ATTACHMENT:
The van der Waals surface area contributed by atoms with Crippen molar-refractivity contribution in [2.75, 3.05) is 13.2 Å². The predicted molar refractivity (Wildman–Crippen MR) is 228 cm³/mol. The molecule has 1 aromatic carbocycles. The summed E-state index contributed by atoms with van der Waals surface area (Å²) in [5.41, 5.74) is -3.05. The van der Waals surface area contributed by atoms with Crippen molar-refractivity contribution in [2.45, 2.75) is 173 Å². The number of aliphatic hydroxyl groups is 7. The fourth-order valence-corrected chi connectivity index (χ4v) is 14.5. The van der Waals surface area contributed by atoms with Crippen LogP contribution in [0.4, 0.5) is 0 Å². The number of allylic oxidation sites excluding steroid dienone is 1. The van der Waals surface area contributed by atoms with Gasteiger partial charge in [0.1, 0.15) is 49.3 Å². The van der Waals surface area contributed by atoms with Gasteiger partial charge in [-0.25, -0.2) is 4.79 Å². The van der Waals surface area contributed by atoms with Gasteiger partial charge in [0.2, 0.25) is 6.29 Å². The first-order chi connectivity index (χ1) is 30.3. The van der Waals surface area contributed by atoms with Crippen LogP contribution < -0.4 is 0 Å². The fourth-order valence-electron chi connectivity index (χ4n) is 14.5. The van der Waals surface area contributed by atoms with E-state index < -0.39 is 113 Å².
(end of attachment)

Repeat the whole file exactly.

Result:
The van der Waals surface area contributed by atoms with Crippen molar-refractivity contribution in [2.75, 3.05) is 13.2 Å². The predicted molar refractivity (Wildman–Crippen MR) is 228 cm³/mol. The molecule has 1 aromatic carbocycles. The summed E-state index contributed by atoms with van der Waals surface area (Å²) in [5.41, 5.74) is -3.05. The van der Waals surface area contributed by atoms with Crippen molar-refractivity contribution in [2.45, 2.75) is 173 Å². The number of aliphatic hydroxyl groups is 7. The fourth-order valence-corrected chi connectivity index (χ4v) is 14.5. The van der Waals surface area contributed by atoms with Crippen LogP contribution in [0.4, 0.5) is 0 Å². The number of allylic oxidation sites excluding steroid dienone is 1. The van der Waals surface area contributed by atoms with Gasteiger partial charge in [0.1, 0.15) is 49.3 Å². The van der Waals surface area contributed by atoms with Gasteiger partial charge in [-0.25, -0.2) is 4.79 Å². The van der Waals surface area contributed by atoms with Gasteiger partial charge in [0.2, 0.25) is 6.29 Å². The first-order chi connectivity index (χ1) is 30.3. The van der Waals surface area contributed by atoms with Crippen LogP contribution < -0.4 is 0 Å². The fourth-order valence-electron chi connectivity index (χ4n) is 14.5. The van der Waals surface area contributed by atoms with E-state index < -0.39 is 113 Å².